Experimental and analytical studies on pedestrian induced footbridge vibrations

Gudmundur Valur Gudmundsson, Einar Thór Ingólfsson, Baldvin Einarsson, Bjarni Bessason

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This paper presents results from experimental study on human-induced vibrations of three lively footbridges in Reykjavik. The project was funded by the Icelandic Public Roads Administration with two main focus areas; validating the FE-models used at the design stage in terms of dynamic characteristics and to measure the response of the bridges to human induced excitation such as walking, running and jumping. Two of the bridges were a part of a design competition related to the realignment of an existing highway in the city centre of Reykjavik in 2005. The bridges have similar cross sections and overall appearance, but different lengths and layout. The first bridge is a continuous 86 m long post-tensioned concrete bridge in five spans (max. 23,5m), the second bridge is 169 m continuous post-tensioned concrete bridge in eight spans (max. span 27,1m). The third bridge is a 54 m long steel bridge with two equal spans crossing the same highway and was built in 2000. A commercially available finite element program (SAP2000) was used in the design phase to model the bridges. The FE-models were updated after the initial tests in order to have the frequencies and damping of the fundamental vibration modes corresponding to the measured values. The models were subsequently used to calculate the predicted acceleration according to the preliminary version of the Eurocode (ENV 1992-2: Concrete bridges) using time-history analysis with a moving load as representative for a single pedestrian. The load models describing human-induced vibrations on structures in current literature and standards are explained, both for a single person walking or running and crowd loading. The measured vertical acceleration induced by single pedestrians was compared against the predictions and it was found that all the bridges satisfy the criteria set in this standard, i.e. both the calculated and the measured response from single pedestrians were within the acceleration limits. However, as the load model used in the simplified code procedure does not represent the actual load induced by the pedestrian at different pacing rates large differences were observed between the measured acceleration response and the one predicted by the code. Instead, a slightly improved simplified load model using frequency dependent load factors gives better results.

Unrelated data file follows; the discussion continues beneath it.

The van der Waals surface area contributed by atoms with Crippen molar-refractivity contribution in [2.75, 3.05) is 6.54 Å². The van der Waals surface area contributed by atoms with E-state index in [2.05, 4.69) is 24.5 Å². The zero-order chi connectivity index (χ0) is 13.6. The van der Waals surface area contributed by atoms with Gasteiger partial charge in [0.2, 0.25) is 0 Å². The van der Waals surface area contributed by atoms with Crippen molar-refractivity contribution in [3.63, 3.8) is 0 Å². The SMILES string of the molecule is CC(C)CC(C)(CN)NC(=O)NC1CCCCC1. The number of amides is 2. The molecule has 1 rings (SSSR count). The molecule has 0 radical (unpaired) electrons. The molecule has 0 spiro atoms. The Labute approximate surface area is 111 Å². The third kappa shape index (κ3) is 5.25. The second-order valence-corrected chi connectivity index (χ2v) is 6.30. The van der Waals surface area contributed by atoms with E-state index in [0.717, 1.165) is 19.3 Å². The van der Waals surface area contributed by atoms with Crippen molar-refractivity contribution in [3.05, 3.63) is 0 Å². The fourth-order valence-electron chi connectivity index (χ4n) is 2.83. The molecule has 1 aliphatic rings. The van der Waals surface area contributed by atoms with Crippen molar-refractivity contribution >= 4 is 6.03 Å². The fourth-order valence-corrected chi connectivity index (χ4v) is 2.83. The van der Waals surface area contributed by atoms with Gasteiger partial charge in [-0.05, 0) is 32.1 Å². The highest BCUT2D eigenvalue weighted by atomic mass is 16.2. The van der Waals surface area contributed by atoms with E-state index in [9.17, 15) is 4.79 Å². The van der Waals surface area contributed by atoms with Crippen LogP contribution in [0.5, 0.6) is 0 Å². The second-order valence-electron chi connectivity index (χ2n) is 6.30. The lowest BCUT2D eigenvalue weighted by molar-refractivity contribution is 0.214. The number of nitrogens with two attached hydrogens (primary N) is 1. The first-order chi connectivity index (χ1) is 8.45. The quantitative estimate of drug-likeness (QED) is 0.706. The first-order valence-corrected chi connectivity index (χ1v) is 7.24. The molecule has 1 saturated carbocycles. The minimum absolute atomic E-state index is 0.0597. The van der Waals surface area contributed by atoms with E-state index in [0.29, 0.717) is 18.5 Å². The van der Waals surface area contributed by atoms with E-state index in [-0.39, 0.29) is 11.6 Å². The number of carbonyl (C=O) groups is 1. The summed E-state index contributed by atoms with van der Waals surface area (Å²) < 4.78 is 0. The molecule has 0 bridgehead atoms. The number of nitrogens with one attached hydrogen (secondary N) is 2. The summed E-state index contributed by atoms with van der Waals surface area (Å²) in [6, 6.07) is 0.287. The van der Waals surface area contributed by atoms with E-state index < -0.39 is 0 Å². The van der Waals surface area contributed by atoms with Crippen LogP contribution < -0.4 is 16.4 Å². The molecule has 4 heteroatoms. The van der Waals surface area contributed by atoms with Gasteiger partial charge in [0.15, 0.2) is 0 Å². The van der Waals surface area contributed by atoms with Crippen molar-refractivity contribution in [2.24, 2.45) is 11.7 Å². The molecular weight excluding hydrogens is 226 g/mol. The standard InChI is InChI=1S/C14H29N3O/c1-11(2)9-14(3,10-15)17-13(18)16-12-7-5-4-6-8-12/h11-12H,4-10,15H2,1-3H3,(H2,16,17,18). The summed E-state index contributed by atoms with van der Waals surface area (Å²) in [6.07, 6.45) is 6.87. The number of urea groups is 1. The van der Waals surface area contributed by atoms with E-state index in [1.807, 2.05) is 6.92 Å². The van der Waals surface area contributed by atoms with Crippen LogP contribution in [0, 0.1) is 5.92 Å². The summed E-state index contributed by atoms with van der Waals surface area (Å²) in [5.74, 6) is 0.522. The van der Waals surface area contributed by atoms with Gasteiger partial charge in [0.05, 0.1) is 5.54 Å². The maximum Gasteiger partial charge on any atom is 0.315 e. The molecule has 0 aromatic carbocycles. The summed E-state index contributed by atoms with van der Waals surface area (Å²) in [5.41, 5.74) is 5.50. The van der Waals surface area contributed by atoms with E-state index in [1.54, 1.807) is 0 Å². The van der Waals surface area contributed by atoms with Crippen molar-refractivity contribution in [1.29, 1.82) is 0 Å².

Original languageIcelandic
JournalProceedings of the Icelandic association of chartered engineers
Publication statusPublished - 2007

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